Tag Archives: truth

Quiddity of the False Azure

All colors made me happy: even gray. — Vladimir Nabokov, Pale Fire (line 29)

The weaker the organ the longer the impression of the image lasts. — Johann Wolfgang von Goethe, Theory of Colours (pg 51, section 121. )

Scan 13My recent inquiries into perception made me curious to know the oft-cited primary text of Goethe’s Theory of Colours. It is an interesting read, particularly as the content has been thoroughly disapproved making the reading of it a philosophical or poetical exercise more than a scientific one.

Time means succession, and succession, change:
Hence timelessness is bound to disarrange
Schedules of sentiment…
 —Pale Fire (lines 567-569)

Thus inspiration already presupposes expiration; thus every systole its diastole. —Theory of Colour (15, section 38.)

The beautiful fiction in the non-fiction that is twisted inadvertently by Goethe is  conversely, in Pale Fire, “written” by John Shade in four cantos, and yet, similarly, bent. Nabokov elegantly distorts fiction and non-fiction and intentionally plays a stark psychology off the poetical and philosophical posit. The ruse of John Shade is elaborate…what is the purpose? It seems to me that by creating, for example through the officialness of the “About the Author” page followed by “Other Books by the Author,” a Nabokovian mocking of the surety of our perception of truth gains a profoundly moving and tender, if tremulous, capital T Truth.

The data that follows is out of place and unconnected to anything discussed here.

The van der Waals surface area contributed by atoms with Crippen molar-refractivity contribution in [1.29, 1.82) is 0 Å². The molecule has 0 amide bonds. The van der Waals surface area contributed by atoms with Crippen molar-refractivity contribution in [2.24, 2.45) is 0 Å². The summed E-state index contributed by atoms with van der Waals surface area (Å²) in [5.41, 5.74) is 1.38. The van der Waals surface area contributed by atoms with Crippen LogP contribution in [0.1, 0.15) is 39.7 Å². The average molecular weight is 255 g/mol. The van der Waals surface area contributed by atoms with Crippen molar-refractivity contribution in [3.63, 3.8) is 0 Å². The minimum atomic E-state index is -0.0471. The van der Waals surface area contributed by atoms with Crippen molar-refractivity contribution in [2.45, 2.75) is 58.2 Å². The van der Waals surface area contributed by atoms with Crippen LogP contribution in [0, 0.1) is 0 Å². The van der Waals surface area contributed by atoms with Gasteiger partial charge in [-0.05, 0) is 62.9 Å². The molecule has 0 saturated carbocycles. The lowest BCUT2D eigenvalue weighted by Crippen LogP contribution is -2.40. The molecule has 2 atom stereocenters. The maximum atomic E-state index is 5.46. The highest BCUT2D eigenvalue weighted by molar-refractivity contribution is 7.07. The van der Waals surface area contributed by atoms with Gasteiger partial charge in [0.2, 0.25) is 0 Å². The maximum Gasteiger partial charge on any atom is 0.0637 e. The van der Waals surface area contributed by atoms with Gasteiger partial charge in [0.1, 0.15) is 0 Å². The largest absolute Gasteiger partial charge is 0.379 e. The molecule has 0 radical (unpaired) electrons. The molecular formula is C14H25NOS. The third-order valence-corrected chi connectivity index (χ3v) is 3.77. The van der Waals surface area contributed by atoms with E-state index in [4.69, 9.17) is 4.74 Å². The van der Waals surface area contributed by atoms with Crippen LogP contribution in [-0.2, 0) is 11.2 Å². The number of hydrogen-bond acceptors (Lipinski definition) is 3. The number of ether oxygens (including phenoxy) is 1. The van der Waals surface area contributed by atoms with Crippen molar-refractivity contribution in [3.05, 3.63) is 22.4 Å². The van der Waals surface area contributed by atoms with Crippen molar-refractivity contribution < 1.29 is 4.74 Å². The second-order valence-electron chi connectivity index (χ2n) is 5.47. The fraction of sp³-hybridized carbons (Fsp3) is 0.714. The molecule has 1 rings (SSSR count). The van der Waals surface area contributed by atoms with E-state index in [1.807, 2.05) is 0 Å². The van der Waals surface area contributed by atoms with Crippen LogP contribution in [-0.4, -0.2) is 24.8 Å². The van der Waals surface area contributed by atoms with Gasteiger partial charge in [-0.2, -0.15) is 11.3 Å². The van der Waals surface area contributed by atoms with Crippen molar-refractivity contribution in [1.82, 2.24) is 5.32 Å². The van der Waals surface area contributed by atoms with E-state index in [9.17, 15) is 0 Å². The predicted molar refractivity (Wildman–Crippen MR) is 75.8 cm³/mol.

Life Everlasting-based on a misprint!
I mused as I drove homeward: take the hint,
And stop investigating my abyss?
But all at once it dawned on me that
this
Was the real point, the counterpuntal theme;
Just this: not text, but texture; not dream
But topsy-turvical coincidence,
Not flimsy nonsense, but a web of sense.
Yes! It sufficed that I in life could find
Some kind of link-and-bobolink, some kind
Of correlated pattern in the game,
Plexed artistry, and something of the same
Pleasure in it as they who played it found.
 —Pale Fire (lines 803-815)